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[12] it now becomes our duty to review the humbler, but no less important positions in the service which were filled by her alumni; to trace the rising spirit of enthusiasm among her students in 1861; to follow their fortunes in the dark and evil days, and then to tell the story of her experience during the closing days of the struggle.

To come then, first of all, to the ‘spirit of ‘61.’ When the war began the boys of the University rushed away to the struggle like men who had been bidden to a marriage feast. There was great vivacity of spirit, even gaiety of temper displayed, and Governor Swain was proud of their enthusiasm. But enthusiasm was not confined to the University. The residents of the village of Chapel Hill were among the earliest to enter the service. They had their representatives at Bethel. A company was organized early in April. Among its officers were R. J. Ashe, as captain; R. B. Saunders and R. Mallett, as second lieutenants, and Thomas G. Skinner, as fourth corporal. It will thus be seen that the company was under the direction of University men. There were other University men among the privates: F. A. Fetter, a tutor, was there to represent the faculty; J. R. Hogan, A. J. McDade, J. H. McDade, Lewis Maverick, Spier Whitaker, Jr., represented the student body and the alumni. There were others not associated with the University, but who have helped to make Chapel Hill and its vicinity honored and respected. Their names will be recognized: J. F. Freeland, Jones Watson, E. W. Atwater, J. W. Atwater, Baxter King, W. N. Mickle, D. McCauley, S. F. Patterson, and W. F. Stroud, at present M. C., from the Fourth North Carolina District. This organization was known as the Orange Light Infantry, and became Company D of the First North Carolina, or Bethel Regiment, so called because of its participation in the battle of Bethel. The regiment had been enlisted for six months, and after its term of service expired, was disbanded. The Orange Light Infantry then broke up, and its members attached themselves to other commands. Four companies were raised in Chapel Hill and vicinity during the war. Governor Swain is responsible for the statement that thirty of these volunteers fell in battle or died in hospitals. Company G, Eleventh North Carolina, was one of those companies that was made up with volunteers from Chapel Hill and the surrounding sections of Orange, with a few from Chatham county.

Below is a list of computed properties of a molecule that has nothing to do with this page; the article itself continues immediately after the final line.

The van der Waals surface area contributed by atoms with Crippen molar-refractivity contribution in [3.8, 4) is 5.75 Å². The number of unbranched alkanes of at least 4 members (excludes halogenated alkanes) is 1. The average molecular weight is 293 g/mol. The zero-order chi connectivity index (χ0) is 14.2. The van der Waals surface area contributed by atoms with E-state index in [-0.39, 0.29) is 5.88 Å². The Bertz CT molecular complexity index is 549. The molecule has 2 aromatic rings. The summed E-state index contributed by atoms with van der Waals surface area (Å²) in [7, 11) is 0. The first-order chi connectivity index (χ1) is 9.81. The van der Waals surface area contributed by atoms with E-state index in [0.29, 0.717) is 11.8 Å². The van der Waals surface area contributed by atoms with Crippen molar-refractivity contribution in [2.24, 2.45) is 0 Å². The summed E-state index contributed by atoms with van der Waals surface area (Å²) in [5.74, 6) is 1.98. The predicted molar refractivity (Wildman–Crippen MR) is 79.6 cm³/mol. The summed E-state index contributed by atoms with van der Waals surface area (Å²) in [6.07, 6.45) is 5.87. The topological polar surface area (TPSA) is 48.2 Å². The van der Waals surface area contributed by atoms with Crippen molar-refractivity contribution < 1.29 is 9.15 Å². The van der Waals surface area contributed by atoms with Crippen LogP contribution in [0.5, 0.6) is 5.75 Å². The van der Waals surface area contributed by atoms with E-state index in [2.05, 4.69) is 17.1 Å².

The following members of this company (G) lost their lives:

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